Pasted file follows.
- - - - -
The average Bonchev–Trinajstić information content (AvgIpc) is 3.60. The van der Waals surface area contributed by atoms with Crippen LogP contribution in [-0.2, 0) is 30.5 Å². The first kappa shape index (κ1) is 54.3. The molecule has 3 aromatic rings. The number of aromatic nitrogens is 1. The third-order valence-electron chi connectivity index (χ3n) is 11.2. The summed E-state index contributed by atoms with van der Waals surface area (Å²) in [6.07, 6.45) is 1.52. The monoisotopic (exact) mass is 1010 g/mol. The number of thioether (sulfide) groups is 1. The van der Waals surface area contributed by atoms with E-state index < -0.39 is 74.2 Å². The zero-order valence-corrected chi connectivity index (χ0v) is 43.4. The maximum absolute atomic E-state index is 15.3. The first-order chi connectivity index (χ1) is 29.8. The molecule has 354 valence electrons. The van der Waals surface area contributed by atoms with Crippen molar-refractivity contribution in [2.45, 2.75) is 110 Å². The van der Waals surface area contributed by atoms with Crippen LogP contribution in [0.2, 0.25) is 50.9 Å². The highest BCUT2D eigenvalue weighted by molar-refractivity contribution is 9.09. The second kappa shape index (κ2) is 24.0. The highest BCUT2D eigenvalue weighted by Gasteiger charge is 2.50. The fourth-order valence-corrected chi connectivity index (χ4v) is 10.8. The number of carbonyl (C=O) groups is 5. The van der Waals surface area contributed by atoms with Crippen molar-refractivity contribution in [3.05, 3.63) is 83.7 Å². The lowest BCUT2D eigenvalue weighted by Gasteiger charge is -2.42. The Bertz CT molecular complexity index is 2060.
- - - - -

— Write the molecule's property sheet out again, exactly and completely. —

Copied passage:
The average Bonchev–Trinajstić information content (AvgIpc) is 3.60. The van der Waals surface area contributed by atoms with Crippen LogP contribution in [-0.2, 0) is 30.5 Å². The first kappa shape index (κ1) is 54.3. The molecule has 3 aromatic rings. The number of aromatic nitrogens is 1. The third-order valence-electron chi connectivity index (χ3n) is 11.2. The summed E-state index contributed by atoms with van der Waals surface area (Å²) in [6.07, 6.45) is 1.52. The monoisotopic (exact) mass is 1010 g/mol. The number of thioether (sulfide) groups is 1. The van der Waals surface area contributed by atoms with E-state index < -0.39 is 74.2 Å². The zero-order valence-corrected chi connectivity index (χ0v) is 43.4. The maximum absolute atomic E-state index is 15.3. The first-order chi connectivity index (χ1) is 29.8. The molecule has 354 valence electrons. The van der Waals surface area contributed by atoms with Crippen molar-refractivity contribution in [2.45, 2.75) is 110 Å². The van der Waals surface area contributed by atoms with Crippen LogP contribution in [0.2, 0.25) is 50.9 Å². The highest BCUT2D eigenvalue weighted by molar-refractivity contribution is 9.09. The second kappa shape index (κ2) is 24.0. The highest BCUT2D eigenvalue weighted by Gasteiger charge is 2.50. The fourth-order valence-corrected chi connectivity index (χ4v) is 10.8. The number of carbonyl (C=O) groups is 5. The van der Waals surface area contributed by atoms with Crippen molar-refractivity contribution in [3.05, 3.63) is 83.7 Å². The lowest BCUT2D eigenvalue weighted by Gasteiger charge is -2.42. The Bertz CT molecular complexity index is 2060.